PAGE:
When a honeybee stings, it leaves its stinger behind. But how should you remove it? Current guidelines recommend scraping the stinger out with a straight edge such as a knife blade or credit card. Pulling it out, may force more poison into the wound.
This advice, sensible as it seems, is wrong, say University of California and Pennsylvania State University researchers. They say that stings are least painful when the stinger is removed as fast as possible -- by any means. When a person is stung, the stinger and its attached poison sac continue to pump poison into the victim, even when the stinger is no longer attached to the bee. If stung by a honeybee, remove the stinger immediately, say the researchers. Ice the wound to ease the pain. A topical anesthetic might help, too. If you get multiple stings or have a severe allergic reaction, seek medical help at once.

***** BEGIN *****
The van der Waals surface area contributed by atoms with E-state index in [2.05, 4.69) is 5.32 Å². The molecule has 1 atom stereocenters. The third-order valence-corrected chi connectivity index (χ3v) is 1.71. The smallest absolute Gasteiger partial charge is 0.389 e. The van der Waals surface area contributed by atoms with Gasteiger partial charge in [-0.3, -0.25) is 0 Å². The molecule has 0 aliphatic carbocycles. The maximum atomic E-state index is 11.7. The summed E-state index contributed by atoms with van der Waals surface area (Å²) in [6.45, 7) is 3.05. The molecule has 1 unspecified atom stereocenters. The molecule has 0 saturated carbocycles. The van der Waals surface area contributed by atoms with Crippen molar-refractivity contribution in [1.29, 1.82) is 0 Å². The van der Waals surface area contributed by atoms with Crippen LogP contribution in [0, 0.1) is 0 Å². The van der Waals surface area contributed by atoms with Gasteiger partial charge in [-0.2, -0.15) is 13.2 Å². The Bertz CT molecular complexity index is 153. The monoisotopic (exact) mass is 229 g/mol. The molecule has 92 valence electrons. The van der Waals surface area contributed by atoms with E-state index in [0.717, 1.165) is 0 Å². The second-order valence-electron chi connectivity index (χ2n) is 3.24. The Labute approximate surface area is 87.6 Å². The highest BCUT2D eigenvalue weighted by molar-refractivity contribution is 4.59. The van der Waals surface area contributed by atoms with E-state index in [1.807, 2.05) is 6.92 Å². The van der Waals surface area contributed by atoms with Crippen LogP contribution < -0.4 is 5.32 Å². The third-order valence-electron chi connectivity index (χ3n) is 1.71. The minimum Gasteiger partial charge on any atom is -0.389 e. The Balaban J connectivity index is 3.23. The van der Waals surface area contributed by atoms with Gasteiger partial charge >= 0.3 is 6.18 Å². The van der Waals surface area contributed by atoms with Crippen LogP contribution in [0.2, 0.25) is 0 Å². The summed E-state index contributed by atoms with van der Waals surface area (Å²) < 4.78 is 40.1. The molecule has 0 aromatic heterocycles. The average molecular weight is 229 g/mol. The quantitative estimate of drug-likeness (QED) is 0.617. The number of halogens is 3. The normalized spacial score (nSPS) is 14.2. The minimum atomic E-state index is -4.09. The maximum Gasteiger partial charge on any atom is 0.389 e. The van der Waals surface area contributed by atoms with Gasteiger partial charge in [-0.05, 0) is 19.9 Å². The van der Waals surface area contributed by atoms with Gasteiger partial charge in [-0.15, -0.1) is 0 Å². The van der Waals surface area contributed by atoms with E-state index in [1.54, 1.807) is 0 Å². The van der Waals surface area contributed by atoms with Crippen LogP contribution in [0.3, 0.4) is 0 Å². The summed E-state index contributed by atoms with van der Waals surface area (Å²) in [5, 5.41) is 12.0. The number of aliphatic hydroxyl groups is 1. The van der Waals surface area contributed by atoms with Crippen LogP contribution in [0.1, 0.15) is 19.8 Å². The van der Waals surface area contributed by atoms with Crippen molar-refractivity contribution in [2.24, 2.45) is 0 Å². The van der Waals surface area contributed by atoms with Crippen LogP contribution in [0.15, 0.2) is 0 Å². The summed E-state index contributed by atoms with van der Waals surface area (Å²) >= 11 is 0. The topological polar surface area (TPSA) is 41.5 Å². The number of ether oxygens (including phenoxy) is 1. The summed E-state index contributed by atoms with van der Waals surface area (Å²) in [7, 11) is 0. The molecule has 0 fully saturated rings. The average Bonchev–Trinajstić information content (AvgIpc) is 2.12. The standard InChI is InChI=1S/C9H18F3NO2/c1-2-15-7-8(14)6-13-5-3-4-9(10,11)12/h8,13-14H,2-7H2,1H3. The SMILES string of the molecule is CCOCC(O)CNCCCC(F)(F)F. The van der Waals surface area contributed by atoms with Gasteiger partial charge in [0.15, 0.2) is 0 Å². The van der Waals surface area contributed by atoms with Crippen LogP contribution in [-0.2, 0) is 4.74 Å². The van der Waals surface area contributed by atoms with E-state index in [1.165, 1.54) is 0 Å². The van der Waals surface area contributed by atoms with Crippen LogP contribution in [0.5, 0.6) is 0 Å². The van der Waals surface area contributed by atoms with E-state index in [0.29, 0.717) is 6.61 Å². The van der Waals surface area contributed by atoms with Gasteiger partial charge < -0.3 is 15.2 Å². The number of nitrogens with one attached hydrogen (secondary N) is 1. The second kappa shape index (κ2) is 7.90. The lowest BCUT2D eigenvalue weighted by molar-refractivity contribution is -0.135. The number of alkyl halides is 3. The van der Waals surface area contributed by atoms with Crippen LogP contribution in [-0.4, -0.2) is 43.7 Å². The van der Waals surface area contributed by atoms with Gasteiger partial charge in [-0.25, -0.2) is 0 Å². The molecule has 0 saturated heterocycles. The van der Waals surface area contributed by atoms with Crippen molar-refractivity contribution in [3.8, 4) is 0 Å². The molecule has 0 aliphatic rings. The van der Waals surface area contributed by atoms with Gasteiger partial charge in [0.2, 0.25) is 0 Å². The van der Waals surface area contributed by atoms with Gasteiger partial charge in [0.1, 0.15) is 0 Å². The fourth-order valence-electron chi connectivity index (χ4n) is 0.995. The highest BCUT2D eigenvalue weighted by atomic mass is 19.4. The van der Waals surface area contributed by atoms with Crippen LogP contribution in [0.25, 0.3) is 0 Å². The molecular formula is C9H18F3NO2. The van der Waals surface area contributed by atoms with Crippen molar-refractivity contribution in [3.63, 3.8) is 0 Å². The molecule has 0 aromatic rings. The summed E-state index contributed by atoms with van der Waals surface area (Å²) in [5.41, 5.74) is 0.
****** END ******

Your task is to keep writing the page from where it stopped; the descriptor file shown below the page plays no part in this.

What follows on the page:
For most people, however, bee or wasp stings cause only local swelling, redness and pain that usually last but a few hours.
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